Cooperation among places should become the key element of planning, governance and investment practices under future policies at European, national, regional and local scales. This is the message from a new document from the European Union’s European Spatial Planning Observation Network (ESPON) programme.
While the UK has distanced itself from ESPON since before the Brexit referendum, findings from ESPON research into regional development are worth consideration at a time when regional divides have reached levels that undermine political stability, and the idea that places have been "left behind" has become widely acknowledged.
At the national scale, ESPON says that "promoting cooperation among places requires the establishment of an overarching policy framework and guidance to enhance the involvement of regional and local authorities in cooperative governance and planning initiatives at various geographical scales." Such a framework remains tacit at best in England. The government-backed Northern Powerhouse concept falls short of being an "overarching framework", and is not national in scale. City deals between UK central and local government meet some other ESPON recommendations, notably incentivising cooperation amongst local councils, but do not meet its criterion that funds should be conditional on regional and local authorities implementing governance and planning approaches towards polycentric development.
Regional and local governments are advised by the document to build on existing cooperation in fields such as transport or waste management, as well as understand the spatial dynamics of their territory. Such research into environmental and socio-economic flows across administrative boundaries involves skills that have been dispensed with in UK local government: even Scotland’s city region-scale plans are produced by skeleton teams – and the Scottish Government is seeking to downgrade them further in its Planning Bill. Thus a further ESPON recommendation has relevance to the UK. It is to start bottom-up from small scale cooperation, and also to move from existing fields of co-operation to new ones, e.g. from transport to action on biodiversity.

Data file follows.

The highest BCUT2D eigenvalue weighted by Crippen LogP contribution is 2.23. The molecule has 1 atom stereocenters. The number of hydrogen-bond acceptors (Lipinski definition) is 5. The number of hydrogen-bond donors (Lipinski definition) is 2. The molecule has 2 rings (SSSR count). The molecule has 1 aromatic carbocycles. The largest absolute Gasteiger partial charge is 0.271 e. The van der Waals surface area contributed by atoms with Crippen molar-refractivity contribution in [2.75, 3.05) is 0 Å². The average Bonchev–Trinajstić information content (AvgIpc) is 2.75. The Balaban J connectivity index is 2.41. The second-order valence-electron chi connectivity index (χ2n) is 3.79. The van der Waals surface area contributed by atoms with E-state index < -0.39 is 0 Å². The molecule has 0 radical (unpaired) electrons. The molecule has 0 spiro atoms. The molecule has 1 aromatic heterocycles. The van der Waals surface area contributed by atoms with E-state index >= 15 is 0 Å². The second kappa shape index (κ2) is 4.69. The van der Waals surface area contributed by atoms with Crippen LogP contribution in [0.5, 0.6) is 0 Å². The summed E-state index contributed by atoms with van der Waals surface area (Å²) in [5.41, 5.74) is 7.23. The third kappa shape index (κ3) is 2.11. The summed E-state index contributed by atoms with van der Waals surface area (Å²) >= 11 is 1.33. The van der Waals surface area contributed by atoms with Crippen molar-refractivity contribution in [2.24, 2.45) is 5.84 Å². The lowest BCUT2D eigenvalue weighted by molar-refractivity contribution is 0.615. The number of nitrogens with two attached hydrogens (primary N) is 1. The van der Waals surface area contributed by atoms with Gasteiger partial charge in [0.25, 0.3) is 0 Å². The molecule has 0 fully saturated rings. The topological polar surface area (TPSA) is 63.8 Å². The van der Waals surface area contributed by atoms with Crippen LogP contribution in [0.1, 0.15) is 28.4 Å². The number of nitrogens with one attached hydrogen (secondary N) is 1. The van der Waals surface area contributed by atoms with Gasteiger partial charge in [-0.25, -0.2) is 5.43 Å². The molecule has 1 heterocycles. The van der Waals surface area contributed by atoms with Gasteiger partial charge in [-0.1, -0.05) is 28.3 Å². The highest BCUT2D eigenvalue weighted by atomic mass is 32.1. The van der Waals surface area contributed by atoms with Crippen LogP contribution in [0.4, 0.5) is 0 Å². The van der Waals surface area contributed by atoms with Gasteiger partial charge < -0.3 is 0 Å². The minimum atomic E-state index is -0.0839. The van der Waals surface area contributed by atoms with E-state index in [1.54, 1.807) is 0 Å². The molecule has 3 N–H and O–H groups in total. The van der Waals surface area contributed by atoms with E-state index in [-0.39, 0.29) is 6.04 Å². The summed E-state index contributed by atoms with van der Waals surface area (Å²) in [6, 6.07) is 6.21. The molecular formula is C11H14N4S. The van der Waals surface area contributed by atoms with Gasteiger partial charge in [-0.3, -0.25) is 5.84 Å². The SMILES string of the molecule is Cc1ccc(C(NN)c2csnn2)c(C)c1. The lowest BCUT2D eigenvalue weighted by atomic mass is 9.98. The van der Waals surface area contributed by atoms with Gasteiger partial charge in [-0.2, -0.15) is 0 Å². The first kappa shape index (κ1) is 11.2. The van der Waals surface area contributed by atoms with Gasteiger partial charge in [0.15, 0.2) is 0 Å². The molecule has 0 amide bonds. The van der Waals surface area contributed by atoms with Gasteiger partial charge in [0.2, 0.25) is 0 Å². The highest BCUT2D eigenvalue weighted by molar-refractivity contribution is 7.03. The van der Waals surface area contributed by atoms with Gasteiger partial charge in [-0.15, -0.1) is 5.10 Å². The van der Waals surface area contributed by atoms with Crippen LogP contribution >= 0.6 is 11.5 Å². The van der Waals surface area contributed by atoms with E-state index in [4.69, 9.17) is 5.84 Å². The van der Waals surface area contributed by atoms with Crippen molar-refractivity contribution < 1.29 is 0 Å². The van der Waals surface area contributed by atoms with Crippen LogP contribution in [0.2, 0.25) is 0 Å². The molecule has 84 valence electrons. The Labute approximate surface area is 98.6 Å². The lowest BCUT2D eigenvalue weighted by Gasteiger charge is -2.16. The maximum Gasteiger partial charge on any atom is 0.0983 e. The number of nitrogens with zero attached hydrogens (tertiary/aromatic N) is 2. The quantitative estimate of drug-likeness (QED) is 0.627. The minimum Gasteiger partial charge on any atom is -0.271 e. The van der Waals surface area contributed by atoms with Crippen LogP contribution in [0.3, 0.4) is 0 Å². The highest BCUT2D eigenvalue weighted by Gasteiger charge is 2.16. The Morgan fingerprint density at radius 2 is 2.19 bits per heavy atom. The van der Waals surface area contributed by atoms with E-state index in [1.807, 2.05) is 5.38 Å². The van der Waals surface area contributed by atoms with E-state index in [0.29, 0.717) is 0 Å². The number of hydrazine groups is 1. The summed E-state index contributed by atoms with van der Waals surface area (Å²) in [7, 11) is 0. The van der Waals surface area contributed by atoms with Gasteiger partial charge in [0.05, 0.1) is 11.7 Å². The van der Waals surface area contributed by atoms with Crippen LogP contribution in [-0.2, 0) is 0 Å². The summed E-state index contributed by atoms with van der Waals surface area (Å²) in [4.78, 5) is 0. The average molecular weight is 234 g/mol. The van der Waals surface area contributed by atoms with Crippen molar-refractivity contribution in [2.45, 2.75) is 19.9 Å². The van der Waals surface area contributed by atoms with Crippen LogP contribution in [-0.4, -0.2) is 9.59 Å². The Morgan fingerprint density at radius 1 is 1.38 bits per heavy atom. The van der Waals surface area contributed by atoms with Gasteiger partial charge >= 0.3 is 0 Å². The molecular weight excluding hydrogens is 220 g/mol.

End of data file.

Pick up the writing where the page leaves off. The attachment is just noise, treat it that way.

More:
Flexibility and political commitment are also highlighted as desirable. The need for early identification of shared benefits is also emphasised. Furthermore, "a process to involve a broad range of actors is crucial to develop joint strategic and spatial planning approaches and to prevent resistance and conflicts" observes the report.
The negation of the idea of regional-scale planning within a national spatial framework has done self-inflicted damage to cohesion within the UK. In a week when the Labour Party conference has had the media talking about a revival of social democratic policy-making, I flipped through a pamphlet "Planning the Regions" that the party published in 1966 (priced at six pence on the front and three pence on the back page!). It described "local authority planning control" as "too narrowly defined to be used as an economic weapon". It criticised "’accommodation’ planning unrelated to any national strategy" that "worked on the assumption that the drift of population from the North would continue". Highlighting weaknesses that needed to be resolved, it pointed to the lack of a planning mechanism in each region,; lack of policy co-ordination across government departments; and the gap between "physical" and "industrial" planning. Of course that was over 50 years ago.
Cliff Hague OBE is a freelance consultant and researcher. He was formerly contracted to the UK ESPON Contact Point, first with Heriot-Watt University (2002-4) then with the RTPI (2008-14).